FIREFIGHTERS who develop cancer will be able to access workers compensation more easily, under new laws passed in the Senate.
Under existing laws firefighters have to prove they were exposed to a particular chemical on the job and that it caused their cancer.
A bill initiated by Australian Greens MP Adam Bandt to change the process won the support of the Lower House earlier this month before gaining rare tripartite support in the Senate today.
Under the new laws, it would be assumed a firefighter’s cancer was caused by their work and employers and insurers could reject a claim if they felt it wasn’t worthy.
It will apply to brain, bladder, kidney, breast or testicular cancer, non-Hodgkins lymphoma and leukaemia.
Greens senator Penny Wright said the passage of the legislation had been an exception in an environment where politics often won over policy.
“It is a triumph and propriety over politics,” Senator Wright told Parliament.
Quoting a study, Senator Wright said firefighters were routinely exposed to harmful substances including lead and chemicals.
Harmful substances in smoke could still cause cancers despite the use of the best personal protective equipment, she said.
“They cannot fully protect themselves from those risks.”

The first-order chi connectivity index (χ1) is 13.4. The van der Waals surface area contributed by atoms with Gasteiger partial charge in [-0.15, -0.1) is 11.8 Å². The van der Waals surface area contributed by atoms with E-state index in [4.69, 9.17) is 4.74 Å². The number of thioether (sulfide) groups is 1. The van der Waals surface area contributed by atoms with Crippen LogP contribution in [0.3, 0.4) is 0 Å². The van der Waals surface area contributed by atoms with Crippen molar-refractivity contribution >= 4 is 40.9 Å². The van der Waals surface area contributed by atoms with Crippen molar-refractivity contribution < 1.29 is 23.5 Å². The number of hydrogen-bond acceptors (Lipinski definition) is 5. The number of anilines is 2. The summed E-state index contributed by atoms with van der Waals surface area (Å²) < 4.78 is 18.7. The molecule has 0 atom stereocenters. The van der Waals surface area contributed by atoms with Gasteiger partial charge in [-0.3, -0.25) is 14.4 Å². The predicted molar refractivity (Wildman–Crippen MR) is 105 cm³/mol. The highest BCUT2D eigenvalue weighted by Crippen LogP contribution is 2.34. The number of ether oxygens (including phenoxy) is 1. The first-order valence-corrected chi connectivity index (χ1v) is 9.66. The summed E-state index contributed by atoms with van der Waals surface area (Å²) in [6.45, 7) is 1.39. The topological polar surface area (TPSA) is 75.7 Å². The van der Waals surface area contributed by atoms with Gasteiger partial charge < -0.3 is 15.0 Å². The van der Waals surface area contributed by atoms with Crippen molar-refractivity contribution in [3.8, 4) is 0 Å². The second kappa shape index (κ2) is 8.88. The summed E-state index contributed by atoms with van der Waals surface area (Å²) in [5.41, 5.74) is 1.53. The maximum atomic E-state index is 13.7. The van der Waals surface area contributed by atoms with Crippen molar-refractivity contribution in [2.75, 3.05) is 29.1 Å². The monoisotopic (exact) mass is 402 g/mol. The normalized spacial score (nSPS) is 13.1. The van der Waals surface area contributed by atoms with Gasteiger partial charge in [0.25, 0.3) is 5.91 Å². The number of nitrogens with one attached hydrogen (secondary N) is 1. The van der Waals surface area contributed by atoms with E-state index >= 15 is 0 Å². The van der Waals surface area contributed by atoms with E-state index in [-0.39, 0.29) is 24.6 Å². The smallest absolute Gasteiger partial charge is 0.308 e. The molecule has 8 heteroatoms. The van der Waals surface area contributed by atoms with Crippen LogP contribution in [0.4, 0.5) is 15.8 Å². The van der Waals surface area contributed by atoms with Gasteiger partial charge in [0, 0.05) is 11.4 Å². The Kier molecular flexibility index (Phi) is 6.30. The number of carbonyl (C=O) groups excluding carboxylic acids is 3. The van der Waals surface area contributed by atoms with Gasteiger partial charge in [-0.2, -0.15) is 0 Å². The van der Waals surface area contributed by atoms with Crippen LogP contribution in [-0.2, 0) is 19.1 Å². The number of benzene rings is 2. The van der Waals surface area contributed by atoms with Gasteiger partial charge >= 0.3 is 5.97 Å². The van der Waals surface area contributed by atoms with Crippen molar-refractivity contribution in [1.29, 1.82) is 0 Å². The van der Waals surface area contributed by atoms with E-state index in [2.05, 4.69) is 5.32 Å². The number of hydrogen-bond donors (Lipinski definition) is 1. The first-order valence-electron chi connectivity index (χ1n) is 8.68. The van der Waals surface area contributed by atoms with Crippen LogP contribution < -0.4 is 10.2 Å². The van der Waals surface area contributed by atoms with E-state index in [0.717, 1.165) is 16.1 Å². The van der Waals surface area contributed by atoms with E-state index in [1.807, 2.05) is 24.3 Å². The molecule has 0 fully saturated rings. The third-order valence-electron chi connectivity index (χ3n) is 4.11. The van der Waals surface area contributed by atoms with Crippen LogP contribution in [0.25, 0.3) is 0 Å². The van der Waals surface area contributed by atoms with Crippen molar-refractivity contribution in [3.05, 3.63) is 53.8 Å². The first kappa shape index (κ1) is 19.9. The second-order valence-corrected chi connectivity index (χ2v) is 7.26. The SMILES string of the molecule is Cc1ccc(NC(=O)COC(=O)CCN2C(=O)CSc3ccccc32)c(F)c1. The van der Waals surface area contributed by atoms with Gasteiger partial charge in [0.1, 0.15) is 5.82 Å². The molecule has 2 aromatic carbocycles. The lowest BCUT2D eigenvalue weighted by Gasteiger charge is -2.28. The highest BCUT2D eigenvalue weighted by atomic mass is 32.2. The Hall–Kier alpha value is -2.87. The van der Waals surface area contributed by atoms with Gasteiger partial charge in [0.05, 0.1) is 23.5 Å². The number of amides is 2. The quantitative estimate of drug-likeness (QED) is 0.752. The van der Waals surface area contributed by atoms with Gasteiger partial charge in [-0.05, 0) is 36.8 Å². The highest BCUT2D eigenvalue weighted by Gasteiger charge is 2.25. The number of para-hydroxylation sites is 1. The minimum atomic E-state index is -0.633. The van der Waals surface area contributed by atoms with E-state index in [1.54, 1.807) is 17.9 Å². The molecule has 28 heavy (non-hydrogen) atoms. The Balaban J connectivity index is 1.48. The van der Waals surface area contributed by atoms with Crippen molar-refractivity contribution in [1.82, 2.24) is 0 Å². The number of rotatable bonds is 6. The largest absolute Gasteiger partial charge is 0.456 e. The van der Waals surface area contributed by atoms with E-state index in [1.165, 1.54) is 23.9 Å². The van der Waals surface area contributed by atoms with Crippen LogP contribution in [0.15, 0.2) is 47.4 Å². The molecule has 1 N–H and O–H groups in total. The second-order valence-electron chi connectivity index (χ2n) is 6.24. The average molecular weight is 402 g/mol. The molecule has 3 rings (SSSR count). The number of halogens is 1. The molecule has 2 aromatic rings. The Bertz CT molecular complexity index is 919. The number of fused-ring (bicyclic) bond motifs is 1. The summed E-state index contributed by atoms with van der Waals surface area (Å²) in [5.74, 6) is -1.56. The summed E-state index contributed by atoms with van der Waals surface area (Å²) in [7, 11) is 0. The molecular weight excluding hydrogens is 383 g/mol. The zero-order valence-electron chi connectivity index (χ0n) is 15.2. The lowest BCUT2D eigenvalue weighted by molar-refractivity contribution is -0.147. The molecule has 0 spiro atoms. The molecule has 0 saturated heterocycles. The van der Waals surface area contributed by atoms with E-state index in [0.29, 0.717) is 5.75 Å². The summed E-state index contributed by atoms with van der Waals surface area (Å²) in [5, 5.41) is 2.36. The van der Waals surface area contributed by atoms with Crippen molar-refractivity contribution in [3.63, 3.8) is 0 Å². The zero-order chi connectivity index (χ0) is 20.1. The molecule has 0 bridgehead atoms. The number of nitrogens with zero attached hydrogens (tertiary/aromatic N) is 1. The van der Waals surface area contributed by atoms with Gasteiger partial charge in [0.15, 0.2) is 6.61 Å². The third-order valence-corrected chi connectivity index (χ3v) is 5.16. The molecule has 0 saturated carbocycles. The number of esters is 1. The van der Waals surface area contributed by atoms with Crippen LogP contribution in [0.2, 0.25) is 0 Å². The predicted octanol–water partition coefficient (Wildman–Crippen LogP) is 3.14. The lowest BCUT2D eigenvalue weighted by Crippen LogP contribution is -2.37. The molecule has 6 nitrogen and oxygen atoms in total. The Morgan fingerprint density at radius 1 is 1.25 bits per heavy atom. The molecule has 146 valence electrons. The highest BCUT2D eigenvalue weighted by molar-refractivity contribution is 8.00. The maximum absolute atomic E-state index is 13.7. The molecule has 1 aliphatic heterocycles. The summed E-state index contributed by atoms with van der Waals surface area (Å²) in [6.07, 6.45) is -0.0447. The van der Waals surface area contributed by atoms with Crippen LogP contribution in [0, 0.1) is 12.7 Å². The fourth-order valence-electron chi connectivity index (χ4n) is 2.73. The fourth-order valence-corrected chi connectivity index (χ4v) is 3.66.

Liberal senator Eric Abetz said firefighters were deemed less likely than “the average punter” of getting cancer ahead of taking the job on.
“The studies show they are more likely at the end of their careers to suffer cancer,” Senator Abetz said.
Firefighters have workplaces like no other Australian workers.
“It is a workplace that in fact cannot be controlled,” Senator Abetz said.
“They are unable to determine what is in their workplace, they do not have a checklist before they walk in of all the noxious substances.”
Labor Senator Gavin Marshall, who chaired an inquiry into the new laws, said the new laws would not establish new rights but would “right a wrong.”
It was “right and proper” for the Parliament to recognise the greater risk firefighters had of contracting cancer after exposure to deadly chemicals, Senator Marshall said.
Firefighters in the public gallery stood and applauded as the Safety, Rehabilitation and Compensation Amendment (Fair Protection for Firefighters) Bill 2011 was passed.
It now awaits Royal Assent.